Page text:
An Investigation of Self-Efficacy using Educational Video Games Developed by the GK-12 STEAM Project
William Young, Li-Wei Peng, Stephen Carroll, Teresa Franklin, Chang Liu, David Chelberg, Ohio University, United States
Society for Information Technology & Teacher Education International Conference, in Charleston, SC, USA ISBN 978-1-880094-67-9 Publisher: Association for the Advancement of Computing in Education (AACE), Chesapeake, VA
Educational video games can be used affectingly when teaching science in the classroom. The Science and Technology Enrichment for Appalachian Middle-schoolers (STEAM) project has developed a variety of educational content using different technology platforms such as Flash and Second Life. Initial evidence suggests that students learn significantly more from games developed in 3D virtual worlds than 2D ones. One explanation of this phenomenon is that 2D games max a larger cognitive load from participants. Larger cognitive loads decrease the effectiveness of the educational content taught in games. The primary focus of this research is to investigate this phenomenon further by disseminating self-efficacy levels of participants playing the educational games developed by STEAM. This paper describes how self-efficacy and cognitive loading relates to the proposed methodology of teaching through 2D and 3D games.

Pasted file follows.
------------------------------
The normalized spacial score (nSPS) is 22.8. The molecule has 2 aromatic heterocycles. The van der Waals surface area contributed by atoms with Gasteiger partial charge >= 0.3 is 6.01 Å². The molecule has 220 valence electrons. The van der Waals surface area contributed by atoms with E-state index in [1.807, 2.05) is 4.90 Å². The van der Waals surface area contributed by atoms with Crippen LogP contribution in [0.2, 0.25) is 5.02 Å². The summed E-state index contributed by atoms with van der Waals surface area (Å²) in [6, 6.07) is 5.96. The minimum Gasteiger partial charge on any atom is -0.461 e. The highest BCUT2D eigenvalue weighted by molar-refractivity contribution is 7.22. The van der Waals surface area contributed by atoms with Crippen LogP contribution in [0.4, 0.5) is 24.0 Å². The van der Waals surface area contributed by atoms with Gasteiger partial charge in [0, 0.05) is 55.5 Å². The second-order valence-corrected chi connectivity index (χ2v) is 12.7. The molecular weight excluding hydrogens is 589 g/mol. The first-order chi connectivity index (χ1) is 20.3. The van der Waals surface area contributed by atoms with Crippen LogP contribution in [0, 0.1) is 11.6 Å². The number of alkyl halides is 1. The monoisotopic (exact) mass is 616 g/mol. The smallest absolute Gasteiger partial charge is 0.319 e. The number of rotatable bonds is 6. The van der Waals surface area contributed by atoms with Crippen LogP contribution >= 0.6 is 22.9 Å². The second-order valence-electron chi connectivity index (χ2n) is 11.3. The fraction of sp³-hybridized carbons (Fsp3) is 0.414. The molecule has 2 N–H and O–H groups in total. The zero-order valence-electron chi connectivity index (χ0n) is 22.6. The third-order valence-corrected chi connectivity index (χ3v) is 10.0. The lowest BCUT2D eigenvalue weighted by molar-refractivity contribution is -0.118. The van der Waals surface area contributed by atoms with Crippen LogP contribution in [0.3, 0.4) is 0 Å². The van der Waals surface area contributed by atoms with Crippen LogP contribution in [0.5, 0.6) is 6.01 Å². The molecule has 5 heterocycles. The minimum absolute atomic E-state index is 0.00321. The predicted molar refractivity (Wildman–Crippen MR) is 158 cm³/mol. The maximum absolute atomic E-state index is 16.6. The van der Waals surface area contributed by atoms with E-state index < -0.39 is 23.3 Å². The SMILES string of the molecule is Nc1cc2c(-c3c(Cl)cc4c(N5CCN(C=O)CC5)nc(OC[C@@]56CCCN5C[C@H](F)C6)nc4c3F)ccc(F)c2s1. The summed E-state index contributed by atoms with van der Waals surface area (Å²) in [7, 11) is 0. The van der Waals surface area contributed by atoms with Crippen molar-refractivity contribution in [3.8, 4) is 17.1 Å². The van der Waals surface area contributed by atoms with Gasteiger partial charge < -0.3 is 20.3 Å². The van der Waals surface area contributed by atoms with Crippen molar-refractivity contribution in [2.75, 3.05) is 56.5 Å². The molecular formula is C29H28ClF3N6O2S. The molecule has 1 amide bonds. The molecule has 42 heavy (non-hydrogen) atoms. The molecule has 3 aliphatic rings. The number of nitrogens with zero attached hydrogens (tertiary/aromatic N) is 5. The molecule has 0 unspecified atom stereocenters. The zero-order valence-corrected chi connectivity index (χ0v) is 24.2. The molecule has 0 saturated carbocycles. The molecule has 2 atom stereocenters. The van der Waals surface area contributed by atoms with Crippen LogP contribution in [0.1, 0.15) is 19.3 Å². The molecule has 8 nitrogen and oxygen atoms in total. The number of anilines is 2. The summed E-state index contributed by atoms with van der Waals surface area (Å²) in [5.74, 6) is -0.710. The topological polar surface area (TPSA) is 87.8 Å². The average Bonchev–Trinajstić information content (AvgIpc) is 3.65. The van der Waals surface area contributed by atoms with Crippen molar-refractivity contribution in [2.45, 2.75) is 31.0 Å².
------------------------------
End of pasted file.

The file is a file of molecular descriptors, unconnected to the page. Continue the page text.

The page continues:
Young, W., Peng, L.W., Carroll, S., Franklin, T., Liu, C. & Chelberg, D. (2009). An Investigation of Self-Efficacy using Educational Video Games Developed by the GK-12 STEAM Project. In I. Gibson, R. Weber, K. McFerrin, R. Carlsen & D. Willis (Eds.), Proceedings of SITE 2009--Society for Information Technology & Teacher Education International Conference (pp. 3695-3707). Charleston, SC, USA: Association for the Advancement of Computing in Education (AACE).